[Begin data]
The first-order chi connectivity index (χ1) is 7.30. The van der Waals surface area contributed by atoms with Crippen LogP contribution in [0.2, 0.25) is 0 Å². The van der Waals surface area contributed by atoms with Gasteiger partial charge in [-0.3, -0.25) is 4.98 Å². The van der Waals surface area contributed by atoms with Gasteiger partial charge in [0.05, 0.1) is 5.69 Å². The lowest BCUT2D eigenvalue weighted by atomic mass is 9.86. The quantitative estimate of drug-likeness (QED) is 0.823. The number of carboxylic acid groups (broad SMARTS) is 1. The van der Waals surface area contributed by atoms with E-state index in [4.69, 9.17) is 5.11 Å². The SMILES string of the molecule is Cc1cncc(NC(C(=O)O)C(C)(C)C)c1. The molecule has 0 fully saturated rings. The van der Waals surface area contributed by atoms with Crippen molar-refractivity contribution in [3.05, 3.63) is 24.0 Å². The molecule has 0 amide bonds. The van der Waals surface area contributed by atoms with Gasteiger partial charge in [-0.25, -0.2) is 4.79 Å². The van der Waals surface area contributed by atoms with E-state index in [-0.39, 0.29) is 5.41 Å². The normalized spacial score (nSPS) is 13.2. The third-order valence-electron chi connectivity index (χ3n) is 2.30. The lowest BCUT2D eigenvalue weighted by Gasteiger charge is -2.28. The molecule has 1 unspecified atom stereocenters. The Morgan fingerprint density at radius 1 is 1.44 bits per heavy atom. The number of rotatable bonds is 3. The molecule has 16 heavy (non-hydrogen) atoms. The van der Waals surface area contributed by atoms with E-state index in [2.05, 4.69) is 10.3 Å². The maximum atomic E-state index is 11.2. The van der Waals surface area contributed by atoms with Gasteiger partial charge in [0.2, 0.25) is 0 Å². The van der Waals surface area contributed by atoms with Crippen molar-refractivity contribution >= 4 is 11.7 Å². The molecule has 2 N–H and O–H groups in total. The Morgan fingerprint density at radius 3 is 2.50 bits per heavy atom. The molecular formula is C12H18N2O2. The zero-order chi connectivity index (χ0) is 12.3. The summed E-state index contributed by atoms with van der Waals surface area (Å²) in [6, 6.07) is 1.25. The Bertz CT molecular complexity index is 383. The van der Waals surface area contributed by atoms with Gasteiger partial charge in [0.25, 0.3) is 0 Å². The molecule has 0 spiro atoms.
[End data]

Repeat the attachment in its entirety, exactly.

The first-order chi connectivity index (χ1) is 7.30. The van der Waals surface area contributed by atoms with Crippen LogP contribution in [0.2, 0.25) is 0 Å². The van der Waals surface area contributed by atoms with Gasteiger partial charge in [-0.3, -0.25) is 4.98 Å². The van der Waals surface area contributed by atoms with Gasteiger partial charge in [0.05, 0.1) is 5.69 Å². The lowest BCUT2D eigenvalue weighted by atomic mass is 9.86. The quantitative estimate of drug-likeness (QED) is 0.823. The number of carboxylic acid groups (broad SMARTS) is 1. The van der Waals surface area contributed by atoms with E-state index in [4.69, 9.17) is 5.11 Å². The SMILES string of the molecule is Cc1cncc(NC(C(=O)O)C(C)(C)C)c1. The molecule has 0 fully saturated rings. The van der Waals surface area contributed by atoms with Crippen molar-refractivity contribution in [3.05, 3.63) is 24.0 Å². The molecule has 0 amide bonds. The van der Waals surface area contributed by atoms with Gasteiger partial charge in [-0.25, -0.2) is 4.79 Å². The van der Waals surface area contributed by atoms with E-state index in [-0.39, 0.29) is 5.41 Å². The normalized spacial score (nSPS) is 13.2. The third-order valence-electron chi connectivity index (χ3n) is 2.30. The lowest BCUT2D eigenvalue weighted by Gasteiger charge is -2.28. The molecule has 1 unspecified atom stereocenters. The Morgan fingerprint density at radius 1 is 1.44 bits per heavy atom. The number of rotatable bonds is 3. The molecule has 16 heavy (non-hydrogen) atoms. The van der Waals surface area contributed by atoms with E-state index in [2.05, 4.69) is 10.3 Å². The maximum atomic E-state index is 11.2. The van der Waals surface area contributed by atoms with Gasteiger partial charge in [0.2, 0.25) is 0 Å². The van der Waals surface area contributed by atoms with Crippen molar-refractivity contribution >= 4 is 11.7 Å². The molecule has 2 N–H and O–H groups in total. The Morgan fingerprint density at radius 3 is 2.50 bits per heavy atom. The molecular formula is C12H18N2O2. The zero-order chi connectivity index (χ0) is 12.3. The summed E-state index contributed by atoms with van der Waals surface area (Å²) in [6, 6.07) is 1.25. The Bertz CT molecular complexity index is 383. The van der Waals surface area contributed by atoms with Gasteiger partial charge in [0.25, 0.3) is 0 Å². The molecule has 0 spiro atoms.